Which school is my local?

School Savvy Mum - Helena Tosello

Inner west suburbs can be small and weirdly shaped on a map. School catchment areas are even more so. How do you find out which school actually is your “local school?

Public Schools

Don’t be fooled by thinking that the public school attended by the kids across the road is the same local school for your child. Some school catchment areas draw their enrolment boundaries down the middle of a street.

1. Check the Department of Education & Communities school locator  page or the street directory to find the schools located nearby. The Domain real estate site also lists local public school catchments for listed properties.

2. Call the individual schools or check their websites to see if your home is actually located within their catchment area. If not, you can ask them which school is your local but always confirm with the actual school.

3. The year before enrolment – generally, pre-school before Kindergarten entry or Year 6 before high school – double-check you are still in the catchment area. Schools do change their boundaries and due to the recent mini baby boom and increased high density residential developments in the Canada Bay area, inner west schools are re-examining their catchments regularly to alleviate the pressure on student numbers.

I’m in the catchment area”

This means that the local public school for your address must enrol your child in whichever year you choose entry.

I’m not in the catchment area of my desired school”

This means your child does not have automatic enrolment. You have two options - apply as an out of area student or move into the catchment area. Be aware that many public schools reaching capacity have to restrict out of area enrolments and this may even apply to siblings of students already enrolled. If you are enrolled while living in the catchment area then move out of it, the school will not ask you to leave but siblings cannot then be guaranteed enrolment.

The inner west seems to have an abundance of Catholic schools due to its European immigrant background. But you need to take a closer look at the Catholic schools near you to determine if your living nearby will help you enrol your child.

Catholic systemic schools are those run by the Catholic Education Office of the diocese. Inner west Catholic schools fall into the Archdiocese of Sydney. All suburban Catholic primary schools are systemic schools and attached to a local parish. If your local parish does not have a primary school, there will be a school nearby to which local Catholic children are assigned. Children of families active in their parish have priority of enrolment. This does not have to be the Catholic school or parish church closest to your home.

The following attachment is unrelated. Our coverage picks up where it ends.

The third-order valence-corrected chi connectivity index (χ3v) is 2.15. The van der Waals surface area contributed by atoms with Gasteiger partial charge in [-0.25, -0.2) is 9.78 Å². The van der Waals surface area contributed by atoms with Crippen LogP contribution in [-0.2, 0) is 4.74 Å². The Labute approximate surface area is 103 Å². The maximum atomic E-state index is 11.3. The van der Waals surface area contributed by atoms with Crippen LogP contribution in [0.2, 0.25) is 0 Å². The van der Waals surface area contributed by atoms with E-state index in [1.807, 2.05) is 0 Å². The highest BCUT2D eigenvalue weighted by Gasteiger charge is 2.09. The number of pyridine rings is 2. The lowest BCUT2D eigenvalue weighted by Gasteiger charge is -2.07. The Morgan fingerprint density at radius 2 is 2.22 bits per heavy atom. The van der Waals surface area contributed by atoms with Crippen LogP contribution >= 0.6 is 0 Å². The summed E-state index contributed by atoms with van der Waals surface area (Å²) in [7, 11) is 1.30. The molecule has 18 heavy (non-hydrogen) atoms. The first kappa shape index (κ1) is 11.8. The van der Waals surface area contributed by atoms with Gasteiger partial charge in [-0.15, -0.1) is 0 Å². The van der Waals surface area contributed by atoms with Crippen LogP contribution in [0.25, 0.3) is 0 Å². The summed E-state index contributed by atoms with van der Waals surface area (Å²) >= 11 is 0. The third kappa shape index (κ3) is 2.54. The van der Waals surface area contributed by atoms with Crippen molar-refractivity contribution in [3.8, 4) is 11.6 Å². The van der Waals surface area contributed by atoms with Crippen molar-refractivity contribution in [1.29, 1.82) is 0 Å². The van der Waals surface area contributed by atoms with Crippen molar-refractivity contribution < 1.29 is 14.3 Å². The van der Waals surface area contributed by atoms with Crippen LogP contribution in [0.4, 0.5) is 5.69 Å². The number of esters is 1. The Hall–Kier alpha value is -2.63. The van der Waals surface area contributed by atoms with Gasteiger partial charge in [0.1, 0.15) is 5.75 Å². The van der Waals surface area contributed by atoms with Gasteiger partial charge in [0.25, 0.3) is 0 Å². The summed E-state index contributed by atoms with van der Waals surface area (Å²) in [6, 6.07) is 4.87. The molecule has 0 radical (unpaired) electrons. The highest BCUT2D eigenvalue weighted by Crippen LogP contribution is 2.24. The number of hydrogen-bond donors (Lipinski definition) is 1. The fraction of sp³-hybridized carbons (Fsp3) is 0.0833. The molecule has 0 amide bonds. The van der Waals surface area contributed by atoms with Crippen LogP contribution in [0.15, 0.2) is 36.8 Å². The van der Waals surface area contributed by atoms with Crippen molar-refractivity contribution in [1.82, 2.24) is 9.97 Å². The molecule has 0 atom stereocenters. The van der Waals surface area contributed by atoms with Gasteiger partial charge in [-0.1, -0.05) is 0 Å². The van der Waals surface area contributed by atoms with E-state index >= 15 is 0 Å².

Catholic high schools can be systemic (usually called secondary colleges) or independent which are run by congregational or religious orders. Systemic high schools have their own enrolment policies and give priority to their feeder primary schools. Again this may not be your closest Catholic high school.

Check School Savvy Mum for the full list of local Catholic systemic schools, feeder schools and an explanation of Catholic enrolment policy at Why a Catholic School? 

Private Schools

Independent non-government schools, including independent Catholic schools, set their own enrolment policies and geographic location is generally no restriction. Some have boarding facilities accommodating rural, inter-state and international students. Location only becomes a factor in determining the daily commute route and times and whether it is too onerous for the student and parents.

Check School Savvy Mum for more information.


Guest Blogger Bio

Helena Tosello is a mum in the middle of everything trying to regain the centre stage of her own life. She lives in inner west Sydney with two boys and a fly in-fly out husband. She enjoys coffee with friends, Kit Kats, reading, organising, researching, sharing, and writing on her fledging blog. You can follow her at:



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